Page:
The 81st Annual Meeting of the American Association of Physical Anthropologists (2012)


*PRESENTATION WITHDRAWN* A reanalysis of thermoregulation in Homo erectus and Neanderthals

ALAN CROSS and MARK COLLARD.

Human Evolutionary Studies Program and Department of Archaeology, Simon Fraser University

Saturday All day, Plaza Level Add to calendar

Thermoregulation is widely thought to have influenced the size and shape of the bodies of the two best-known fossil members of the genus Homo, Homo erectus and Homo neanderthalensis. The narrow-bodied, long-limbed H. erectus KNM-WT 15000 has been interpreted as tropically adapted, while the stocky, short-limbed Neanderthals have been interpreted as polar adapted. However, there is reason to think that current methods of estimating thermoregulation are problematic. Most significantly, they are incapable of taking into account body segment differences in surface areas, skin temperature, and kinematics.

With the foregoing in mind, we carried out a study to determine whether the current consensus regarding thermoregulation in H. erectus and H. neanderthalensis is supported when segment-specific variables are used. The ratio of heat production to heat loss was estimated for two H. erectus, three Neanderthals, and eleven modern human skeletal samples. Individuals were modeled as walking, unclothed, in four ambient temperatures.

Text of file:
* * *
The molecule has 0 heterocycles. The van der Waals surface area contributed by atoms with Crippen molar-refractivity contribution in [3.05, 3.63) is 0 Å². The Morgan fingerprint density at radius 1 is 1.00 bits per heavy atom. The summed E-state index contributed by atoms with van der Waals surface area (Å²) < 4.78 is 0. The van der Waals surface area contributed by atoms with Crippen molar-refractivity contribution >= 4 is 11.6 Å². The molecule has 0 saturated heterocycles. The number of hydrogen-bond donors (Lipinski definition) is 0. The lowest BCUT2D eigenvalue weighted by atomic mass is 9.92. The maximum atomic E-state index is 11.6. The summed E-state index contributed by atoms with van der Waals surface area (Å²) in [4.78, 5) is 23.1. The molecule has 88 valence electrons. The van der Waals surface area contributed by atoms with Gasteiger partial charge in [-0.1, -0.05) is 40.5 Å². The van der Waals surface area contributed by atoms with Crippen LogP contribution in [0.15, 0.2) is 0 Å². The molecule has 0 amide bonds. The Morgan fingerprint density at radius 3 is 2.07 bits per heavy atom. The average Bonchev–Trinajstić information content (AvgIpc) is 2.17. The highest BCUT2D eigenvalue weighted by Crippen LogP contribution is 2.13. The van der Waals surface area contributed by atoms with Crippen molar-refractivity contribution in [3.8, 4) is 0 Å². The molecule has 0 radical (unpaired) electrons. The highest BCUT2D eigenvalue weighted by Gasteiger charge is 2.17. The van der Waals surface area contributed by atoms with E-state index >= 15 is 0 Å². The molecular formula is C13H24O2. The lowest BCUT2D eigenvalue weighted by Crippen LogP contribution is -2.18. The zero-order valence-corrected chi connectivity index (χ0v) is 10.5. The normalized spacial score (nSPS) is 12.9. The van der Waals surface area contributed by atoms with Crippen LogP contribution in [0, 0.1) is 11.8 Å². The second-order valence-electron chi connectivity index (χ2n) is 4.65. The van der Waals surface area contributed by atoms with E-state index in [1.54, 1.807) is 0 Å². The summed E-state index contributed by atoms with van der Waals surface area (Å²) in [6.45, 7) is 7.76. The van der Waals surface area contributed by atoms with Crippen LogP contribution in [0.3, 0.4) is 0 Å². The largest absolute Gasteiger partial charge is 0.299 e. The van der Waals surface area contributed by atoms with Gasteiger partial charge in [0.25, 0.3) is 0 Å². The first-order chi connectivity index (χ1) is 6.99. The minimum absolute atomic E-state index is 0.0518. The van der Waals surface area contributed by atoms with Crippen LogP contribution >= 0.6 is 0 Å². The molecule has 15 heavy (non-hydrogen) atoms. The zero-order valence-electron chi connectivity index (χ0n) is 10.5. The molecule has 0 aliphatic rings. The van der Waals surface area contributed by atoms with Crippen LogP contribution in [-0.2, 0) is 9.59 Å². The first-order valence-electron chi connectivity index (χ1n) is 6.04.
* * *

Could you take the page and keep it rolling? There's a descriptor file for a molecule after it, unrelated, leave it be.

Our results generally support the current consensus regarding the thermoregulatory adaptations of H. erectus and H. neanderthalensis, but there were some unexpected findings. The whole-body heat production to heat loss ratios were consistent with the tropical and polar adaptation hypotheses for H. erectus and Neanderthals, respectively. However, the segment-specific ratios of heat production to heat loss were inconsistent with the idea that lower limb segments are more evolutionarily labile in response to thermal stress than upper limb segments.

Research funded by SSHRC-CGS 767-2006-1902, Canada Research Chairs Program, Canada Foundation for Innovation, and Simon Fraser University.

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